Which is healthier? Original Cheerios or Multigrain Cheerios. depends on which side of the box you look at!

Consider shopping for Cheerios. Based on the front of the box, one could easily assume that Multigrain Cheerios are a healthier choice than Original Cheerios. However, the opposite is true. Original Cheerios have just as much fiber (3 grams) but far less sugar per serving (1 gram versus 6 grams). This is reflected in their superior carbohydrate to fiber ratio (read more about this here).

Trick 2: Unrealistic portion sizes. Take this Naked Green Machine Smoothie for example:

Green machine smoothie pre-and-post labeling changes

It’s all too common for a product to provide nutritional information for a much smaller serving than what we normally consume. Consider this pre-packaged Naked Smoothie. In Canada, the label reads 140 calories and 28 grams of sugar per ‘serving’. Yet, a serving is 250 ml, whereas the bottle has 450 ml — which suggests that the bottle has 1.8 ‘servings’. The full bottle contains 270 calories (140 x 1.8) and 50 grams of sugar (28 x 1.8). Fiber is easy: zero x 1.8 is still zero!

Thankfully, within a few years, this trick should be ancient history. Updated labeling requirements, rolled out in some places already, require more reasonable serving sizes as well as standardization among similar products. The label on the pictured bottle reflects this mandatory change, which has not taken effect in Canada. The change mandates manufacturers to give information for the full bottle in products that are clearly intended as single servings (see the 270 calories in bottom right).

To learn about nutrition label regulations and brush up on nutrition label literacy, see the Appendix.

2. New School: Go Digital

Screenshots from MyFitnessPal synched with Apple HealthKit

Nutritional tracking apps are fabulous tools for boosting your food IQ. They not only give you information on foods that don’t come with a label (such as when dining out), but also make it easy to keep a daily tally, and analyze your week or day for nutrient gaps.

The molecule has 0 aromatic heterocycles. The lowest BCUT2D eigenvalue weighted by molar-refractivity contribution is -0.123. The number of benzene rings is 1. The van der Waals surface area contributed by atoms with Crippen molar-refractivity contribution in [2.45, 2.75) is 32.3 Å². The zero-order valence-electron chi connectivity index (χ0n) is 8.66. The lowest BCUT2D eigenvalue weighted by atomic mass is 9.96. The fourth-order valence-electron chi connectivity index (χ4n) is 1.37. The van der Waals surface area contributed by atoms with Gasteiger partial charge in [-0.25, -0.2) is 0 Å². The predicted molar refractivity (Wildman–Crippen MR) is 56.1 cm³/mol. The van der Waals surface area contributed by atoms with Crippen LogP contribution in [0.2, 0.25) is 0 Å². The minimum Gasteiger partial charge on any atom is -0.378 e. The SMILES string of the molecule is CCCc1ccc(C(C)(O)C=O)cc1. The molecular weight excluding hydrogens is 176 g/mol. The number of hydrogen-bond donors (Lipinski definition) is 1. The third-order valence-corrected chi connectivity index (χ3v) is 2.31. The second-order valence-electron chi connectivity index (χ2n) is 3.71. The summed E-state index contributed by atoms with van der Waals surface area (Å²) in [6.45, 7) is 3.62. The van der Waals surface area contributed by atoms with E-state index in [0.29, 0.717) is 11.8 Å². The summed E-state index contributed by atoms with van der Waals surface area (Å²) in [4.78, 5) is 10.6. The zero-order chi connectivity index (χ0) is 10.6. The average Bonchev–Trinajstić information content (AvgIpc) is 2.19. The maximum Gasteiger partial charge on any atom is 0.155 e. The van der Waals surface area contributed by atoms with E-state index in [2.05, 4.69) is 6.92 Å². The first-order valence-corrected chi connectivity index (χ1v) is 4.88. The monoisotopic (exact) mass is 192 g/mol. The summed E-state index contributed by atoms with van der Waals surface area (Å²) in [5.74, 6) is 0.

Chain restaurants are required to provide nutritional information, which you can get in person or through an app. For non-chain restaurants, simply look for a similar dish at a chain restaurant.

My favourite nutrition tracking app is My Fitness Pal, because of its large database and ease of use. It shows you not only grams but percent of calories from each macronutrient (fat, protein, carbohydrates). Look for entries that are validated (check mark) and complete.

Tip: Don’t be shy about DIY! Entering and saving your own recipes is easy.

“row of vegetables placed on multilayered display fridge” by Scott Warman on Unsplash

Closing Thoughts

As a health writer, this article is somewhat ironic, because most of the healthiest foods don’t come with nutrition labels. If we followed the classic advice to “eat real food, not too much”, and to “eat the rainbow”, there is a good chance we would meet our nutritional goals without trying.

Unfortunately, many of us live with practical constraints that make this challenging. We may find ourselves, all too often, debating the indulgences at Starbucks, or staring at the dazzling selection of breakfast cereals, trying to find one that our kids will eat, but isn’t essentially a large box of candy. Having imperfect choices shouldn’t stop you from making your best possible choice.

Knowing your nutritional goals and how to make sense of nutritional information are two powerful steps you can take towards making healthier choices. The final step is up to you — putting this information into practice. Your body, and your children’s bodies, will thank you. Food manufacturers may not…

My mission is to give people the information and tools they need to become smarter, healthier consumers. I hope you’ll prove me right in my belief that this information, truly helps you make healthier choices! Learn more at Fueledbyscience.com

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Appendix

Understanding food labels

Food labeling regulations